Sky Watch: The Celestial Strongman
No matter how long I study the sky, there will always be star groupings I just can't "see." Certainly the ancients didn't make it easy for us; they never devised the constellations to look like animals, objects and people, but rather just to represent them in the sky.
That's why I'm indebted to author H.A. Rey who, in 1952, created an entirely new set of constellation figures for those of us who are pattern-challenged.
Somehow -- and I have no idea how -- Rey found within each constellation stars bright enough to see in urban and suburban areas and connected them to form figures that actually resembled their constellations' namesakes.
For the past six decades, many stargazers have learned the constellations in this unique way and today, whether they know it or not, most amateur astronomers see the heavens through the eye of this creative genius. His classic book "The Stars: A New Way to See Them" should be required reading for every stargazer on the planet.
While Rey's figures are easy to recognize in the book, that doesn't mean they're easy to spot in the sky. It still requires patience and practice to see them, and sometimes there are constellations that still don't click with us.
For example, one of the star groupings that's always given me trouble is Hercules. Hercules -- or Heracles, as the ancient Greeks knew him -- represents the immortal strong man who performed eight heroic deeds as well as the Twelve Labors of ancient Greek mythology.
Hercules is the fifth-largest constellation in the heavens, but since it doesn't contain any brilliant stars, it's not particularly prominent. Thankfully this region of the sky does have four stars on its western end that trace a distorted square, or "keystone" and this is what I use to find it.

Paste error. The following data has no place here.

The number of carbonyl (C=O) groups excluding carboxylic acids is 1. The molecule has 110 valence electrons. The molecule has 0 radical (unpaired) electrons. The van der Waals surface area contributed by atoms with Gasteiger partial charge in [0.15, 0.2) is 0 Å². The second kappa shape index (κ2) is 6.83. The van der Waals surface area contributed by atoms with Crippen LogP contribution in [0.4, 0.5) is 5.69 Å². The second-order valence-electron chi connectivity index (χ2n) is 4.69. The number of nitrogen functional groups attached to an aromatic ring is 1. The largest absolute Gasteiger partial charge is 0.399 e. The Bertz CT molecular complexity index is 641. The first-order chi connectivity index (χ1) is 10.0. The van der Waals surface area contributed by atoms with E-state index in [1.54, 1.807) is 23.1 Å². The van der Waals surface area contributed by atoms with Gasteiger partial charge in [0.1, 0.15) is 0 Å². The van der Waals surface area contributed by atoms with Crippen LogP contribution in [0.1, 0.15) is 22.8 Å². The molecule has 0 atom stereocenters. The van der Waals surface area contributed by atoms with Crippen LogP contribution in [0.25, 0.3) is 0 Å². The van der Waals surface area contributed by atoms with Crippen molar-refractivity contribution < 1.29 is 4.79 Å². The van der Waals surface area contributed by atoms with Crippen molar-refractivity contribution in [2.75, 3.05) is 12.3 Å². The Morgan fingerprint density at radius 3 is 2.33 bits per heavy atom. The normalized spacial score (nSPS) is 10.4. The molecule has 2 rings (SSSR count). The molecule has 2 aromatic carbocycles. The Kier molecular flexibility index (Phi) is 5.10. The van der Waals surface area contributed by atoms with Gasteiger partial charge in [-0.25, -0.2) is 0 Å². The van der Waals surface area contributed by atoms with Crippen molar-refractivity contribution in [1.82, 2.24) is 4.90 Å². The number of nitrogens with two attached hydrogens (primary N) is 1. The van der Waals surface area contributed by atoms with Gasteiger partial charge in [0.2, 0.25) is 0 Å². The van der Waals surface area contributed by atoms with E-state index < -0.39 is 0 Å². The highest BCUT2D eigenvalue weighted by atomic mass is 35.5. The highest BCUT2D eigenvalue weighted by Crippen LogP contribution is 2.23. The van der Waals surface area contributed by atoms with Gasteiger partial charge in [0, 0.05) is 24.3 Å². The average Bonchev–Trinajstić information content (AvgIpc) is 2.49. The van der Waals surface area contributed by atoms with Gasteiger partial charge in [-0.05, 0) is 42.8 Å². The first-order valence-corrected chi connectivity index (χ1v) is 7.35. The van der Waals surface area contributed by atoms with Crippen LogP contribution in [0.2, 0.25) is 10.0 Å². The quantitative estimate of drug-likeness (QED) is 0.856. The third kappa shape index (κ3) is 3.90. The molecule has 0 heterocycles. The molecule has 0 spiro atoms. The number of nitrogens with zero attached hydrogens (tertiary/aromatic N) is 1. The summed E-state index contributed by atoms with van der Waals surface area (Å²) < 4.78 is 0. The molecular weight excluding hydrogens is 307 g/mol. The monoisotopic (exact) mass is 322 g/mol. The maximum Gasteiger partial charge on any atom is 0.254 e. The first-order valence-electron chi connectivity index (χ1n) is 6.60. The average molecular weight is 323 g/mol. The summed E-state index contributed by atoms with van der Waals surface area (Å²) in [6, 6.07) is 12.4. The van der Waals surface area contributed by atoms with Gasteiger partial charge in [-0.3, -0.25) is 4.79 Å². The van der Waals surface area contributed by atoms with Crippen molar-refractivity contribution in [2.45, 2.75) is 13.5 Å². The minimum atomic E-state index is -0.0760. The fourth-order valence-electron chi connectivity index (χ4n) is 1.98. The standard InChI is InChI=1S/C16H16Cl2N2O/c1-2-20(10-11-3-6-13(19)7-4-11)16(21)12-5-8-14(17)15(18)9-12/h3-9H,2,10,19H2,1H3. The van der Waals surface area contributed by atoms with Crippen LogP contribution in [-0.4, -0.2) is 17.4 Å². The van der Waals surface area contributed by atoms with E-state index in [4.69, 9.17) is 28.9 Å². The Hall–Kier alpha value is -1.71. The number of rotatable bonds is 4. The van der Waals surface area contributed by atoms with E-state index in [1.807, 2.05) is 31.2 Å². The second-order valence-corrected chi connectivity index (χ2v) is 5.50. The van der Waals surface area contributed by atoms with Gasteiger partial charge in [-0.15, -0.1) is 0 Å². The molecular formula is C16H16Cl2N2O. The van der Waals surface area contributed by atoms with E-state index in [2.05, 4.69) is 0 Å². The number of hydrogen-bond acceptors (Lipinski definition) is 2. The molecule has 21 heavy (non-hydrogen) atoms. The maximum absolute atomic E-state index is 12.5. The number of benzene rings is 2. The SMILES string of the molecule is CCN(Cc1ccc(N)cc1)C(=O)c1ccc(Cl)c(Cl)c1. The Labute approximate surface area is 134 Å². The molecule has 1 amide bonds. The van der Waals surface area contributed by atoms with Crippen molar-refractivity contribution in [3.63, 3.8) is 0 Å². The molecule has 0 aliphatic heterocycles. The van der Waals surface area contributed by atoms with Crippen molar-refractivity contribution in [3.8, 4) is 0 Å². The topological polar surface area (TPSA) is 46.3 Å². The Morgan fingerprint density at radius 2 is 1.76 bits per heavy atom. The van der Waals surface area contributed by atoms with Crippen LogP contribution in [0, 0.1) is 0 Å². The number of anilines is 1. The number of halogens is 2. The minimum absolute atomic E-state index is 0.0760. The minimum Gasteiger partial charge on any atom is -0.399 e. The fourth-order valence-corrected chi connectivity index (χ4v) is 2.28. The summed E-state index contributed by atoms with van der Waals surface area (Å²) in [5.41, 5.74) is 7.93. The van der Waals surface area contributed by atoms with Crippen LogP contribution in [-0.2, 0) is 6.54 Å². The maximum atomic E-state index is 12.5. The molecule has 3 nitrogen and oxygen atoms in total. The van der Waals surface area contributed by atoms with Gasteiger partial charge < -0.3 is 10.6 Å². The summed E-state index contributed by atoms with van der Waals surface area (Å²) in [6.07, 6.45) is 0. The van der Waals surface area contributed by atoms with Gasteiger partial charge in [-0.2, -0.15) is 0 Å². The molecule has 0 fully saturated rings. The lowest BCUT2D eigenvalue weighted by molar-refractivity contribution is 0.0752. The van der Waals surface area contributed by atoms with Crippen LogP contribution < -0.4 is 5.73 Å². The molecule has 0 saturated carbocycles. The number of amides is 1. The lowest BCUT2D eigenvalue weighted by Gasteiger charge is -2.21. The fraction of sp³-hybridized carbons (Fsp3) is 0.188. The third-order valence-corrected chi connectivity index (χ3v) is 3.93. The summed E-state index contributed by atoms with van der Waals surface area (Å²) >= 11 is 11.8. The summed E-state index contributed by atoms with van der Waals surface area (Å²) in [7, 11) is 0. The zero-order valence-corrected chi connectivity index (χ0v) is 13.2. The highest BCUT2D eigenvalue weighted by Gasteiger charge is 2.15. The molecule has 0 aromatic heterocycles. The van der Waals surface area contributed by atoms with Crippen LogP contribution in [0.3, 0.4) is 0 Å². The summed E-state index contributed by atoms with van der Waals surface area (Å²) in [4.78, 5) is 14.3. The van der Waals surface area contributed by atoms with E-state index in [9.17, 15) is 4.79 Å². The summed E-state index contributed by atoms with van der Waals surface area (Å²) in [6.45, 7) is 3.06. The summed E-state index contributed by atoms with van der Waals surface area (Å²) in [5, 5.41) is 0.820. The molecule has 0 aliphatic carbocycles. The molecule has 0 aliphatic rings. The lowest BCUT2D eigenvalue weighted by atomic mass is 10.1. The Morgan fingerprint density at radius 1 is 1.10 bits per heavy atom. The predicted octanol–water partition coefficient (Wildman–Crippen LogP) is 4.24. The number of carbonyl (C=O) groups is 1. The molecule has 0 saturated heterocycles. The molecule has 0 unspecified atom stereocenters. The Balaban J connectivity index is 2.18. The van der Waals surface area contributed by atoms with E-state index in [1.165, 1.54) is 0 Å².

On May evenings, look for this keystone above the eastern horizon, just to the upper right of the bright star Vega which appears quite low in the northeast at dusk.
In Rey's depiction, the stellar keystone outlines the head of the strong man. The remaining stars in the constellation trace his body, but even imaginative stargazers may be challenged to find his appendages.
Within Hercules, sky watchers can find many interesting objects visible with a small telescope. Not only does it contain an abundance of double stars -- pairs of stars that often glow with strikingly different colors -- but it's also home to one of our galaxy's most stunning globular star clusters.
The cluster, known by the hopelessly poetic name M13, lies about one-third of the way between the northwestern-most and the southwestern-most stars and appears under a very dark sky as a faint, fuzzy patch of light.
This seemingly insignificant smudge is one of a hundred or so globular star clusters known throughout our Milky Way Galaxy. These contain hundreds of thousands of relatively old stars bound together by gravitation, the same force that holds us to the Earth.
If you've never been able to see Hercules -- or any other constellation, for that matter -- maybe now's the time to pick up a copy of Rey's wonderful book and view them in a whole new way!